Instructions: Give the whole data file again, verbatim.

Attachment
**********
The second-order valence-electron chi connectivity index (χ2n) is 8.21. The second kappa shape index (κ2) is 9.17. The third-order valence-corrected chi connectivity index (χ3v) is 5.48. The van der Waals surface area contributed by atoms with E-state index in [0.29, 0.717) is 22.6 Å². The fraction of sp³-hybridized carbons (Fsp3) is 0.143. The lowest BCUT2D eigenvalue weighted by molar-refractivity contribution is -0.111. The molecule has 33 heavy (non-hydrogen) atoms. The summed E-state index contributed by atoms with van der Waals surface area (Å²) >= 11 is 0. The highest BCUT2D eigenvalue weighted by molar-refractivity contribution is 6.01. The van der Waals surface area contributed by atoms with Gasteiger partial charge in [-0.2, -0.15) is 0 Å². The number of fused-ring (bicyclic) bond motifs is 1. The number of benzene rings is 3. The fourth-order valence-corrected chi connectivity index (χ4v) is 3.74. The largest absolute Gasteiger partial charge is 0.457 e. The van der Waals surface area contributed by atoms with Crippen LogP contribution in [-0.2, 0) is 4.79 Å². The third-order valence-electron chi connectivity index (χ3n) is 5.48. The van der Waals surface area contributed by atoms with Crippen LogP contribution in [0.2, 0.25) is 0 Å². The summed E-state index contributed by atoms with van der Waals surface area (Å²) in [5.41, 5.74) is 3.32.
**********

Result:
The second-order valence-electron chi connectivity index (χ2n) is 8.21. The second kappa shape index (κ2) is 9.17. The third-order valence-corrected chi connectivity index (χ3v) is 5.48. The van der Waals surface area contributed by atoms with E-state index in [0.29, 0.717) is 22.6 Å². The fraction of sp³-hybridized carbons (Fsp3) is 0.143. The lowest BCUT2D eigenvalue weighted by molar-refractivity contribution is -0.111. The molecule has 33 heavy (non-hydrogen) atoms. The summed E-state index contributed by atoms with van der Waals surface area (Å²) >= 11 is 0. The highest BCUT2D eigenvalue weighted by molar-refractivity contribution is 6.01. The van der Waals surface area contributed by atoms with Gasteiger partial charge in [-0.2, -0.15) is 0 Å². The number of fused-ring (bicyclic) bond motifs is 1. The number of benzene rings is 3. The fourth-order valence-corrected chi connectivity index (χ4v) is 3.74. The largest absolute Gasteiger partial charge is 0.457 e. The van der Waals surface area contributed by atoms with Crippen LogP contribution in [-0.2, 0) is 4.79 Å². The third-order valence-electron chi connectivity index (χ3n) is 5.48. The van der Waals surface area contributed by atoms with Crippen LogP contribution in [0.2, 0.25) is 0 Å². The summed E-state index contributed by atoms with van der Waals surface area (Å²) in [5.41, 5.74) is 3.32.